Those who grew up in the 1990s and remember a time when TV's were as thick as they were wide, will recall that the world was split into two categories - NTSC and PAL. Which was all about video signal with NTSC being lower quality but 60Hz and PAL being higher quality but at 50Hz. We had PAL in Australia.
In terms of videogames NTSC was seen as better because often PAL ports or versions of games ran slower, or featured borders in an attempt to mimic the same performance as seen on NTSC-powered US and Japan screens. In fact developers usually opted for this easy NTSC to PAL conversion that meant running everything noticeably slower. Time trial records across a range of racers were completely different in PAL and NTSC territories.
With the release of the upcoming Sony PlayStation Classic on the horizon, many are wondering just why Sony has opted to include a mix of both NTSC and PAL versions of games. The PAL list of games is as follows, representing 9 out of the total 20 games included:
- Battle Arena Toshinden
- Cool Boarders 2
- Destruction Derby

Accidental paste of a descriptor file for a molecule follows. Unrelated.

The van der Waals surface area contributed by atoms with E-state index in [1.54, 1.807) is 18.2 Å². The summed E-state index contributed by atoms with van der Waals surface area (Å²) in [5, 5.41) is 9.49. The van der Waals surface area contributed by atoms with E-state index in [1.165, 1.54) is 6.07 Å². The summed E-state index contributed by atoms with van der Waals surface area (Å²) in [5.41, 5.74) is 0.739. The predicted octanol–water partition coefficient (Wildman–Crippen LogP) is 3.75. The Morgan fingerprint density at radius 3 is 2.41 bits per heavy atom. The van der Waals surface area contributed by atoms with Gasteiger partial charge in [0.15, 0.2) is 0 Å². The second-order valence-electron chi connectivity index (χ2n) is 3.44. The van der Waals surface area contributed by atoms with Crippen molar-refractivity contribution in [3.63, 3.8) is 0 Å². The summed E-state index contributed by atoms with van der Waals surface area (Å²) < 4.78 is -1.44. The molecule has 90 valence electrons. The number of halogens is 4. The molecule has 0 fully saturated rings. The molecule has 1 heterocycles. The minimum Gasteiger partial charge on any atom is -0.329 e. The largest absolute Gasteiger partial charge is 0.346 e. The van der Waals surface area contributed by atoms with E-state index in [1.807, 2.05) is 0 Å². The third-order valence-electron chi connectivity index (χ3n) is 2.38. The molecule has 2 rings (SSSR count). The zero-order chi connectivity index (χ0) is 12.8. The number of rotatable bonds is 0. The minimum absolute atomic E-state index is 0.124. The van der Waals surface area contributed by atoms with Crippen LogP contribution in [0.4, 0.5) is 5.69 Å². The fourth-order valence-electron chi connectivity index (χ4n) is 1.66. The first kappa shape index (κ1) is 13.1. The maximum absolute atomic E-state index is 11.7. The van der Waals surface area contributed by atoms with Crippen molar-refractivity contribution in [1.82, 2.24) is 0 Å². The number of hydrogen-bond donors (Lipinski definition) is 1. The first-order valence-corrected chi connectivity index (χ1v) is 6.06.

- Grand Theft Auto
- Jumping Flash!
- Oddworld: Abe’s Oddysee
- Resident Evil Director’s Cut
- Tekken 3
- Tom Clancy’s Rainbow Six
It's disappointing, with Digital Foundry looking into the emulation being carried out and noting that compared to the original PlayStation hardware (NTSC) the results aren't great - with frame-rate issues, stuttering, and other problems across many of the PAL titles included. Meaning that games look worse than what they did back on the original PlayStation.
The NTSC titles on the Classic are: Final Fantasy 7, Intelligent Qube, Metal Gear Solid, Mr Driller, Rayman, Revelations: Persona, R4 Ridge Racer Type 4, Super Puzzle Fighter 2 Turbo, Syphon Filter, Twisted Metal, Wild Arms.
As the hardware itself is locked in at this point, we probably won't be seeing any sort of update to the PlayStation Classic.